Even if you have a legit background in theater, making an immersive show is a daunting task. It’s more than an art form, it’s a collection of art forms -a gesamtkunstwerk (yep, I spelled it correctly, but only because I looked it up). It potentially draws on not only the traditional arts, but on video games, theme parks, Choose-Your-Own-Adventure books, puzzles, forms of therapy – I mean… you can put pretty much anything in there, if it suits your purposes. Immersive theater is near kin with escape rooms, haunted mazes, and murder mystery dinner theater. The possibilities are overwhelming. You’ve got yourself a blank canvas and a palette with everything in the g-d world on it. Whatever you create, your audience will not be standing behind a velvet rope or sitting out beyond the proscenium. Those mofos are gonna touch it and breathe on it and sit on it. Good lord.
Luckily, it’s not only an art, but it’s also a craft. Creating Worlds presents the craft, giving you a starting place for sorting through the near infinite possibilities. Sure, you should break the rules (Warren flat-out says so in this book), but you have to master them before you can know when and how to break them and to what effect. There are chapters on how to use your space, how to rehearse, and even how to extend the show through avenues like social media. Most importantly, there is a section on the psychology(?)/magick(?) of working with that most feral of beasts: the audience.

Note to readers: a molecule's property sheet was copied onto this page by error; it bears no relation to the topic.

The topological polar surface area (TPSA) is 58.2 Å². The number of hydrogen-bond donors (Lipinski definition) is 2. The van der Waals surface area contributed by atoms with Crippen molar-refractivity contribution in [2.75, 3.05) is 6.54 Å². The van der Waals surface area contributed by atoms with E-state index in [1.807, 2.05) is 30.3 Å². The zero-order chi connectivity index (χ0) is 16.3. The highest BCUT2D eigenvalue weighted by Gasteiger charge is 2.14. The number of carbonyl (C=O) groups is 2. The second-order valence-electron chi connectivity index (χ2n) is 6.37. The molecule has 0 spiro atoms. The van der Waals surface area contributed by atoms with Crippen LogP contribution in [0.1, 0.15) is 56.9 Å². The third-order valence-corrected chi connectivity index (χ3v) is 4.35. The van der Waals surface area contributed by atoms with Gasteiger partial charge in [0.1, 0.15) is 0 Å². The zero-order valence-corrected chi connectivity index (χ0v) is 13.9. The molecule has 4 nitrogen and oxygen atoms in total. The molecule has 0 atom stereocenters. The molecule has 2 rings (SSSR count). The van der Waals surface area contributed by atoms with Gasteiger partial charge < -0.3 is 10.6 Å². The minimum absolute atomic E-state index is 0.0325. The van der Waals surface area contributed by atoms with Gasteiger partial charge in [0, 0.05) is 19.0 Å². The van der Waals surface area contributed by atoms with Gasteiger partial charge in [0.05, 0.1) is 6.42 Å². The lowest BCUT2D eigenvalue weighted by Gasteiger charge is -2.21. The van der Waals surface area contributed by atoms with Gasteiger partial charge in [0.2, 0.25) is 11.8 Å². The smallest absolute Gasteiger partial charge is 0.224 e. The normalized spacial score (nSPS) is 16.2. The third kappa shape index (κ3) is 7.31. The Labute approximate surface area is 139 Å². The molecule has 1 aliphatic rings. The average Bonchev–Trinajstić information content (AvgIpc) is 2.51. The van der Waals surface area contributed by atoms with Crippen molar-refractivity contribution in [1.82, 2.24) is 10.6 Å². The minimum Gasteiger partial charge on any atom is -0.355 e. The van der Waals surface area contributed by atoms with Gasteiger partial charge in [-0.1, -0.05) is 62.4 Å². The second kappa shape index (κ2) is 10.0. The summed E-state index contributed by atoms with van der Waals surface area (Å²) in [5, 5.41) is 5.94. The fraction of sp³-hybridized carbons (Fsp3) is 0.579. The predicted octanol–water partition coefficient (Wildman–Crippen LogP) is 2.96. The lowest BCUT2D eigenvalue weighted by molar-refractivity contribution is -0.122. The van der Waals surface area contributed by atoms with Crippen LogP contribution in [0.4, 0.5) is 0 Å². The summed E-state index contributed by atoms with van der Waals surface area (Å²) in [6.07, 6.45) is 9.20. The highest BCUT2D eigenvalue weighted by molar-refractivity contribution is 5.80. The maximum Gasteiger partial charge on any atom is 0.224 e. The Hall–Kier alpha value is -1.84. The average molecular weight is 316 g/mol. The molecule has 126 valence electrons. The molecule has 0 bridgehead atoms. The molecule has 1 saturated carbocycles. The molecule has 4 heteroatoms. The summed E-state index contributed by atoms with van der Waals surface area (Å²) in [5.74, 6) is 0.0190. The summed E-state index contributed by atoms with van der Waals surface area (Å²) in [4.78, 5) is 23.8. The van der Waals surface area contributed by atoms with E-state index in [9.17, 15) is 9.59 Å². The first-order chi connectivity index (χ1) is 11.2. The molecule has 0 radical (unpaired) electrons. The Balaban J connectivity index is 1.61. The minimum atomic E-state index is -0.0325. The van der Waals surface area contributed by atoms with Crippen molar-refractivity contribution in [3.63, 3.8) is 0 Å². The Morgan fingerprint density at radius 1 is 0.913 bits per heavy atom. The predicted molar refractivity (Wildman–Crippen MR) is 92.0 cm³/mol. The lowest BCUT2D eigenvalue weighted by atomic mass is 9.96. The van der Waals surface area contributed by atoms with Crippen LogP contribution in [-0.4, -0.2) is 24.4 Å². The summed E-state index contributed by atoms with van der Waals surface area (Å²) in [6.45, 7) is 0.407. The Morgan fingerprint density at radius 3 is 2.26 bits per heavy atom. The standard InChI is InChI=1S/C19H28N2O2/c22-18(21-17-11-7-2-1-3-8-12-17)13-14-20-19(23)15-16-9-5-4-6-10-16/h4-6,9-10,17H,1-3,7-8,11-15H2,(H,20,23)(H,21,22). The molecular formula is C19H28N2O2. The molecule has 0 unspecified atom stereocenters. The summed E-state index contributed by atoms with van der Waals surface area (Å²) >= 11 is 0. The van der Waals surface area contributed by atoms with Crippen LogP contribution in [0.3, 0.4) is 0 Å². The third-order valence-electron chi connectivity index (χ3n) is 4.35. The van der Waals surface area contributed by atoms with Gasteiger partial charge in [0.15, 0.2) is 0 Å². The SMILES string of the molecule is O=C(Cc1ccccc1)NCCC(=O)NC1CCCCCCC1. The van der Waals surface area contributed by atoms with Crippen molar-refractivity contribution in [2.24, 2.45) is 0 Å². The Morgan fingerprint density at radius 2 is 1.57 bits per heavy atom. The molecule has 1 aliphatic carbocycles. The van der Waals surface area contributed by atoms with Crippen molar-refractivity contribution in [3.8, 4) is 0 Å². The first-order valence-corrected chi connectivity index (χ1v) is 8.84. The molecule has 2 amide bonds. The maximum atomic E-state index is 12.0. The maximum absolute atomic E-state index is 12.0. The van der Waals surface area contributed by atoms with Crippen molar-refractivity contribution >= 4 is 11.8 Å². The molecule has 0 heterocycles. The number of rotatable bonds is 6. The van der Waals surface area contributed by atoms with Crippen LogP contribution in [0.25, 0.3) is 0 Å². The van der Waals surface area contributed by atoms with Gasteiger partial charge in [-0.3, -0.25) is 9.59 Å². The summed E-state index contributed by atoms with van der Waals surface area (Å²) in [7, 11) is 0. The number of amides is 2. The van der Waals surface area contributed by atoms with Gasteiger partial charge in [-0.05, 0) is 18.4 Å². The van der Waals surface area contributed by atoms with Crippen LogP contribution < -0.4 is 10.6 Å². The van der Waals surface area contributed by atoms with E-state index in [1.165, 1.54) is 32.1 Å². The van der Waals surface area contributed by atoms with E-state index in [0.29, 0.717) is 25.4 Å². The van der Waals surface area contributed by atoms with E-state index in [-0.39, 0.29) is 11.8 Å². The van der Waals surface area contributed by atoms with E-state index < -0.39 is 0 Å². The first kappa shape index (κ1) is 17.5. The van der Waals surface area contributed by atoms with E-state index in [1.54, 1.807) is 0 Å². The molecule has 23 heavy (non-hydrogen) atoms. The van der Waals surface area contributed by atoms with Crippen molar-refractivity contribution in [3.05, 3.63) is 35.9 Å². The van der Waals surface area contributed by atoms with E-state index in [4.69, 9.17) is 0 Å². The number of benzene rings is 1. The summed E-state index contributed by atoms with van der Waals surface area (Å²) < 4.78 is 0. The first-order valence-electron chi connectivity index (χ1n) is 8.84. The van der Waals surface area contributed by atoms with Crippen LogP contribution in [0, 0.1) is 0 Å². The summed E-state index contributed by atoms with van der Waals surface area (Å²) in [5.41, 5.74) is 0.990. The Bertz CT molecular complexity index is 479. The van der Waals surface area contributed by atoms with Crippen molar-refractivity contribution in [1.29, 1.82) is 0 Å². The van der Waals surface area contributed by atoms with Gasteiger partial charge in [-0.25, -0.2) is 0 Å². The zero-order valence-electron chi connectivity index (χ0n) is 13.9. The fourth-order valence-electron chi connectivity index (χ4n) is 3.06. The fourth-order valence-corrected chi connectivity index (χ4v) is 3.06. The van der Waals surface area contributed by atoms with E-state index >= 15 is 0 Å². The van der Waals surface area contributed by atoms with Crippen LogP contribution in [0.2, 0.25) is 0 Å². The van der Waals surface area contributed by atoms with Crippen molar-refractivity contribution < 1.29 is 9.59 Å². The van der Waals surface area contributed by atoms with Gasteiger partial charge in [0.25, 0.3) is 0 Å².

Another really useful element of Creating Worlds is the introduction of terminology specific to immersive work. When you and your gang absorb these terms, you’ll be able to talk about the various aspects of the production without constantly having to explain or define certain abstract ideas, because now you’ve got words for them. This is something we maybe take for granted in other media, since we inherit terminology that was hashed out ages ago.
Tired of hearing how important story is? No fucking duh, right? Tell me how. This book is all about the nitty gritty, the practical, the technique, the craft. This is not an introduction to theatre, but a very practical how-to for a specific kind of theatre. It’s not comprehensive, but It has more than enough to be indispensable.